Extinction of methane/air counterflow partially premixed flames

Tomoya Wada, Masahiko Mizomoto, Takeshi Yokomori, Norbert Peters

Research output: Contribution to journalConference articlepeer-review

20 Citations (Scopus)


Flame interactions of partially premixed flames (PPFs) were experimentally and numerically studied using counterflow configurations with CH4/air mixtures under atmospheric condition. The main aims of this study were to describe the flame interactions in terms of variations in global strain rate (K) and to understand flame extinction. Two premixed-fuel streams were characterized by equivalence ratios (φlean and φrich). Experiments were conducted under the following conditions: φlean + φrich = 2, 0.5 < φlean < 0.7 (i.e., 1.3 < φrich < 1.5), and several K values. To describe the interactions, twin flames (TFs), also examined under corresponding φ, were used as a criterion, because the φ values were within the flammability limits. Experimental results of PPFs showed a different behavior than those of TFs: first, three different luminous layers were observed; second, thin single-layered flames, with a nearly constant flame width, were observed near extinction for several combinations of φ third, PPFs could exist for significantly higher K than TFs. Numerical results supported the experimental results and showed that two reaction paths, CH 4 + OH -→ CH3 + H2O and CH3 + O → CO + H2 + H, were remarkably intensified by flame interaction of PPF near extinction; the significance of the reaction paths was determined. In addition, it was found that excess CO production plays an important role in extinction of PPFs.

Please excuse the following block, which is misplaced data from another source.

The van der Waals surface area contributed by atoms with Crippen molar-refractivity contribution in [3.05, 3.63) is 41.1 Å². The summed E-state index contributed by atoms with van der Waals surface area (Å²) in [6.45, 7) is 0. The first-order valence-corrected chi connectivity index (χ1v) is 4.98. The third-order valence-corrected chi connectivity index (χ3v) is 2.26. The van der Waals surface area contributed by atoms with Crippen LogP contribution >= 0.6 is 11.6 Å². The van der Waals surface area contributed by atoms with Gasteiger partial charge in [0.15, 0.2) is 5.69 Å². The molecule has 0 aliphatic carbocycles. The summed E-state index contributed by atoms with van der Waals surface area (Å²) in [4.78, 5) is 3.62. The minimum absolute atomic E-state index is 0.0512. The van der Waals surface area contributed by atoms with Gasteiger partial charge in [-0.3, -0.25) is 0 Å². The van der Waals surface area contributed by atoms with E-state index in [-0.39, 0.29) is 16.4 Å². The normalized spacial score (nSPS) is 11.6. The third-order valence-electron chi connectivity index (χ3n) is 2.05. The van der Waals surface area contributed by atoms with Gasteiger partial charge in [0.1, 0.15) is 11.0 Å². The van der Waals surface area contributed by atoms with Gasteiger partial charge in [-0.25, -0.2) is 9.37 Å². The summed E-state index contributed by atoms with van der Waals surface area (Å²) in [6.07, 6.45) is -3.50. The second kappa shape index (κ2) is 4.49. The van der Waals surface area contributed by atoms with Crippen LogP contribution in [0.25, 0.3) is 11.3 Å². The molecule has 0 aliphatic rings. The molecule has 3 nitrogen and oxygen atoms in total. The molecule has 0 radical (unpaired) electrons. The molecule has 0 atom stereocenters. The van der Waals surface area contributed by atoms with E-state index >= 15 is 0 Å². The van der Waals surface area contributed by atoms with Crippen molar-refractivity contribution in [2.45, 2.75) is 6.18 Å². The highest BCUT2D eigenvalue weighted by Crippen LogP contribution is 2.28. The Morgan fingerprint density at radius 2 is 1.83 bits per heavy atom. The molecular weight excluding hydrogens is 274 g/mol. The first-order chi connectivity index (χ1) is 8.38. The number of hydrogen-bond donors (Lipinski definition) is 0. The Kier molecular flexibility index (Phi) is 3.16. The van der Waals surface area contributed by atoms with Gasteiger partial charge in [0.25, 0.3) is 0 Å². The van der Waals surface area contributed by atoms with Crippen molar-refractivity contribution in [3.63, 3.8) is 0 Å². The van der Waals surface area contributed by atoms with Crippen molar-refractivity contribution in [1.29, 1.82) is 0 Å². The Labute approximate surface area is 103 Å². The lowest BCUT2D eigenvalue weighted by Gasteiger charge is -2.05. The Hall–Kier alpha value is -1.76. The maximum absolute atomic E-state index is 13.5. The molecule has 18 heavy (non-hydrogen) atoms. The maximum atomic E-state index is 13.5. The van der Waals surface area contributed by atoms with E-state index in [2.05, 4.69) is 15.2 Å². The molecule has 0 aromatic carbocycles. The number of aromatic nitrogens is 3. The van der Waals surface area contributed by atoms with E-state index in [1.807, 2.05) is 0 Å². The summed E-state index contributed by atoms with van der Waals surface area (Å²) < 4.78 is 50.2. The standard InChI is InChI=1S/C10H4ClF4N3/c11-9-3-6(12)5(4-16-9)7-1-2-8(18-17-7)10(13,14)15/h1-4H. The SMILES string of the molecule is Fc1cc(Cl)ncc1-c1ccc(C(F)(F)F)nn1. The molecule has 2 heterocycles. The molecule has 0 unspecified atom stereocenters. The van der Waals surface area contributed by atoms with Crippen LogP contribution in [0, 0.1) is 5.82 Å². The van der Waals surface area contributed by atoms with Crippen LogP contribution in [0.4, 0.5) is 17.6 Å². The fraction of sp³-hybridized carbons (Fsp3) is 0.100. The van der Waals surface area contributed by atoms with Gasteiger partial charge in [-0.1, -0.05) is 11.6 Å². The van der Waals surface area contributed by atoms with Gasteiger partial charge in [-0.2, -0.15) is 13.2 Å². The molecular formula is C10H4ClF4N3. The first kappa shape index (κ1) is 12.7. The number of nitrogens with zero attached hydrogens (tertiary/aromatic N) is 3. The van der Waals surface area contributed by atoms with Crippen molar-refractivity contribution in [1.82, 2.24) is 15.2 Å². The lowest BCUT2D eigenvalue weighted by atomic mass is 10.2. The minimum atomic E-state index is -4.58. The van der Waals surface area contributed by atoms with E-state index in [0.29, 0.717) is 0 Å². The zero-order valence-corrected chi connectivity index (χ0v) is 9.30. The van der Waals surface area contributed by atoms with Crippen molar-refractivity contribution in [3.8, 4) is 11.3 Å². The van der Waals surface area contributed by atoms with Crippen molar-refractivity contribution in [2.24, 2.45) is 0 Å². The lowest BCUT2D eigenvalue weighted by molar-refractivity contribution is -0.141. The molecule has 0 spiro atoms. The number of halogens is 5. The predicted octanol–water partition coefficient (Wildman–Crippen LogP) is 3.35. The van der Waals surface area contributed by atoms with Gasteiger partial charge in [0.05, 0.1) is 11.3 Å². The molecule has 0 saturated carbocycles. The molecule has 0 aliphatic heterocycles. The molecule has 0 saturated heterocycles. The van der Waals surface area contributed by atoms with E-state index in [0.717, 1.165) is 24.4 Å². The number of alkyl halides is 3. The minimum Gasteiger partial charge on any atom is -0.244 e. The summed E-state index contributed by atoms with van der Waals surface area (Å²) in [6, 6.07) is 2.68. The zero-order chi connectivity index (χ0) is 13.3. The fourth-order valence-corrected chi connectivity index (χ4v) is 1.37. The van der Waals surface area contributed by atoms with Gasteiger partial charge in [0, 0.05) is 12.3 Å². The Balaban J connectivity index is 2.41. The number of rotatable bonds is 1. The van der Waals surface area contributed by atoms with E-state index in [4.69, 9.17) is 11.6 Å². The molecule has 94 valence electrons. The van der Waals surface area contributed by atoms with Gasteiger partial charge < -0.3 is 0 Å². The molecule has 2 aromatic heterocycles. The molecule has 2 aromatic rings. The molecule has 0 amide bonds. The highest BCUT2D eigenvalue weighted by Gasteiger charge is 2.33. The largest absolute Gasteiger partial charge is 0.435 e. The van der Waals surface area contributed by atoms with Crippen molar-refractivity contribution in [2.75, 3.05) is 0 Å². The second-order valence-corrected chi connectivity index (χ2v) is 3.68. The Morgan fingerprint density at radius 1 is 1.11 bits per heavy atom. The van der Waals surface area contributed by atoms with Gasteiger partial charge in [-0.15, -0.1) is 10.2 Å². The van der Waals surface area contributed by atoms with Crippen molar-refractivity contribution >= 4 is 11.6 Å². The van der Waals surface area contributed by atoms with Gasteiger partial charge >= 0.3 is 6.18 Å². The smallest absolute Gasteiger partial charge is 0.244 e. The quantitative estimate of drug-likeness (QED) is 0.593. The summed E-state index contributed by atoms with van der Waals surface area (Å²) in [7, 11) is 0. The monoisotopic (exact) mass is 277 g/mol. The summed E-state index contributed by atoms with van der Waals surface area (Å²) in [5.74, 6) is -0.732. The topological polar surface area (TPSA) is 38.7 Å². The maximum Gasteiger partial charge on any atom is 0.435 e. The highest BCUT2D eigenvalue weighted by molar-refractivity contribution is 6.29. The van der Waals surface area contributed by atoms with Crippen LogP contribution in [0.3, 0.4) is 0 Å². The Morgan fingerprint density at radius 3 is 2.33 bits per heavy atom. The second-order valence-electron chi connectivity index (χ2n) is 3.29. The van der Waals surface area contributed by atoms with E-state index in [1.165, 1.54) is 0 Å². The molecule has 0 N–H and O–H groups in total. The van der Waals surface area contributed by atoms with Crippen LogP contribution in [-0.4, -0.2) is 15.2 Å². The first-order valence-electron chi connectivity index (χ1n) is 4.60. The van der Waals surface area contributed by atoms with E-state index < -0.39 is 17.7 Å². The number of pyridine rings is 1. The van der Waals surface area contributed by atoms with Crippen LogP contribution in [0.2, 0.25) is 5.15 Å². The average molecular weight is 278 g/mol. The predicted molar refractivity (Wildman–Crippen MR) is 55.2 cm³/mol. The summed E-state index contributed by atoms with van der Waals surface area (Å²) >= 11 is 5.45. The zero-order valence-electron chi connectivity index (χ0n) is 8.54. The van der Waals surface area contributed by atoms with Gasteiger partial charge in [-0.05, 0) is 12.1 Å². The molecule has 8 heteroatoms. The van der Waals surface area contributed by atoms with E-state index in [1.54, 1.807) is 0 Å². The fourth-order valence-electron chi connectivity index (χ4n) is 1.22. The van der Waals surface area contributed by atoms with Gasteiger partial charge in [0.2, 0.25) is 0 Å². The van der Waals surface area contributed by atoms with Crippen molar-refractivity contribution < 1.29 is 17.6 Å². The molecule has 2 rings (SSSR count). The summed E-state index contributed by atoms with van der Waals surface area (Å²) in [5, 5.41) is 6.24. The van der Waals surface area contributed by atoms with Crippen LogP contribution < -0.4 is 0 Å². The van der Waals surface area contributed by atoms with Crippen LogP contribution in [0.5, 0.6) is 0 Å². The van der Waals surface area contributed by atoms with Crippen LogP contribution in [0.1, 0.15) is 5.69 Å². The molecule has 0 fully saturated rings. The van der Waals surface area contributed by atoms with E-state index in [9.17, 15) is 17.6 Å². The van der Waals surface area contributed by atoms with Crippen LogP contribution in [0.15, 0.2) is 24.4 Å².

Original languageEnglish
Pages (from-to)1075-1082
Number of pages8
JournalProceedings of the Combustion Institute
Volume32 I
Issue number1
Publication statusPublished - 2009
Event32nd International Symposium on Combustion - Montreal, QC, Canada
Duration: 2008 Aug 32008 Aug 8


  • Extinction
  • Flame stretch
  • Partially premixed flame
  • Premixed flame
  • Triple flame

ASJC Scopus subject areas

  • General Chemical Engineering
  • Mechanical Engineering
  • Physical and Theoretical Chemistry


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